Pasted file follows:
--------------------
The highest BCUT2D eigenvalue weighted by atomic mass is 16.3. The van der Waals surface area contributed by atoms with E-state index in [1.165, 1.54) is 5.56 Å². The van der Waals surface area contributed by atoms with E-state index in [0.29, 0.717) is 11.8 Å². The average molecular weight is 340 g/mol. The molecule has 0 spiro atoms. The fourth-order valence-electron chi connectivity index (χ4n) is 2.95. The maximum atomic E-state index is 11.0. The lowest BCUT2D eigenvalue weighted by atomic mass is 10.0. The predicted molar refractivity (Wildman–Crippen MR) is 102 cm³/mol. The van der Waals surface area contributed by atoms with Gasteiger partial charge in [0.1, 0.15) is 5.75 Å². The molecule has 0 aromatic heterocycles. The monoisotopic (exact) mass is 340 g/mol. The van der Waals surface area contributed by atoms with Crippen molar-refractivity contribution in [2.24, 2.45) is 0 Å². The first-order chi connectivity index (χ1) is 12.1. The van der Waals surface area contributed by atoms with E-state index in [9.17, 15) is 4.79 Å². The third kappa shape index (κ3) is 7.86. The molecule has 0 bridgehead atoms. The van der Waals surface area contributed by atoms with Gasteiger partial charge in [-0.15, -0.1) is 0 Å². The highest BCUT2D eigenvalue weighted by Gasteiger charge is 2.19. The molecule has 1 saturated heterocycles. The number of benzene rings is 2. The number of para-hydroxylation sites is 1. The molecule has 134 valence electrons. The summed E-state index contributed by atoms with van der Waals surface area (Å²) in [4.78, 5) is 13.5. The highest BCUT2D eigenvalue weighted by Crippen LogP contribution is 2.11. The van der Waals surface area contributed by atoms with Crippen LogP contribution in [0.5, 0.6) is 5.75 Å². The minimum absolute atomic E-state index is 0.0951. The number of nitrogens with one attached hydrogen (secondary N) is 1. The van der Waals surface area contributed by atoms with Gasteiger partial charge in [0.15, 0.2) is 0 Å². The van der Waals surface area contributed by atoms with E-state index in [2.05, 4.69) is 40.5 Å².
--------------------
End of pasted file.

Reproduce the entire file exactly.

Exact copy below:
The highest BCUT2D eigenvalue weighted by atomic mass is 16.3. The van der Waals surface area contributed by atoms with E-state index in [1.165, 1.54) is 5.56 Å². The van der Waals surface area contributed by atoms with E-state index in [0.29, 0.717) is 11.8 Å². The average molecular weight is 340 g/mol. The molecule has 0 spiro atoms. The fourth-order valence-electron chi connectivity index (χ4n) is 2.95. The maximum atomic E-state index is 11.0. The lowest BCUT2D eigenvalue weighted by atomic mass is 10.0. The predicted molar refractivity (Wildman–Crippen MR) is 102 cm³/mol. The van der Waals surface area contributed by atoms with Gasteiger partial charge in [0.1, 0.15) is 5.75 Å². The molecule has 0 aromatic heterocycles. The monoisotopic (exact) mass is 340 g/mol. The van der Waals surface area contributed by atoms with Crippen molar-refractivity contribution in [2.24, 2.45) is 0 Å². The first-order chi connectivity index (χ1) is 12.1. The van der Waals surface area contributed by atoms with E-state index in [9.17, 15) is 4.79 Å². The third kappa shape index (κ3) is 7.86. The molecule has 0 bridgehead atoms. The van der Waals surface area contributed by atoms with Gasteiger partial charge in [-0.15, -0.1) is 0 Å². The highest BCUT2D eigenvalue weighted by Gasteiger charge is 2.19. The molecule has 1 saturated heterocycles. The number of benzene rings is 2. The number of para-hydroxylation sites is 1. The molecule has 134 valence electrons. The summed E-state index contributed by atoms with van der Waals surface area (Å²) in [4.78, 5) is 13.5. The highest BCUT2D eigenvalue weighted by Crippen LogP contribution is 2.11. The van der Waals surface area contributed by atoms with Crippen LogP contribution in [0.5, 0.6) is 5.75 Å². The minimum absolute atomic E-state index is 0.0951. The number of nitrogens with one attached hydrogen (secondary N) is 1. The van der Waals surface area contributed by atoms with Gasteiger partial charge in [0.15, 0.2) is 0 Å². The van der Waals surface area contributed by atoms with E-state index in [2.05, 4.69) is 40.5 Å².